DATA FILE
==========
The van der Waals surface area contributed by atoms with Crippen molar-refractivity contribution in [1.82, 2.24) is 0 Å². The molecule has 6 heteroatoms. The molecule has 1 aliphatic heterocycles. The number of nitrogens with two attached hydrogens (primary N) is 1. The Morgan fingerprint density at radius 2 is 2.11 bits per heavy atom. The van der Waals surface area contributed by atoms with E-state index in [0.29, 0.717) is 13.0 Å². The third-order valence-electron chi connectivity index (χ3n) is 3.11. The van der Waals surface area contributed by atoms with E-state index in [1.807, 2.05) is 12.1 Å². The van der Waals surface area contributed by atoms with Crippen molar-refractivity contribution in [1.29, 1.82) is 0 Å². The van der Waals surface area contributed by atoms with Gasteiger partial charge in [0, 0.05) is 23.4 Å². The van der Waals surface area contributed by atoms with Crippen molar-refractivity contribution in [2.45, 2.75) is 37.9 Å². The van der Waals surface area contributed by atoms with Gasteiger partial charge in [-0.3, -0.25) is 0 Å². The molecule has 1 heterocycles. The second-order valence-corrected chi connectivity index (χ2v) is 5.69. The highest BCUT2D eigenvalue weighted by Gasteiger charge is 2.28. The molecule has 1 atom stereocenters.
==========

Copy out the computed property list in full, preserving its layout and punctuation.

The van der Waals surface area contributed by atoms with Crippen molar-refractivity contribution in [1.82, 2.24) is 0 Å². The molecule has 6 heteroatoms. The molecule has 1 aliphatic heterocycles. The number of nitrogens with two attached hydrogens (primary N) is 1. The Morgan fingerprint density at radius 2 is 2.11 bits per heavy atom. The van der Waals surface area contributed by atoms with E-state index in [0.29, 0.717) is 13.0 Å². The third-order valence-electron chi connectivity index (χ3n) is 3.11. The van der Waals surface area contributed by atoms with E-state index in [1.807, 2.05) is 12.1 Å². The van der Waals surface area contributed by atoms with Crippen molar-refractivity contribution in [1.29, 1.82) is 0 Å². The van der Waals surface area contributed by atoms with Gasteiger partial charge in [0, 0.05) is 23.4 Å². The van der Waals surface area contributed by atoms with Crippen molar-refractivity contribution in [2.45, 2.75) is 37.9 Å². The van der Waals surface area contributed by atoms with Gasteiger partial charge in [-0.3, -0.25) is 0 Å². The molecule has 1 heterocycles. The second-order valence-corrected chi connectivity index (χ2v) is 5.69. The highest BCUT2D eigenvalue weighted by Gasteiger charge is 2.28. The molecule has 1 atom stereocenters.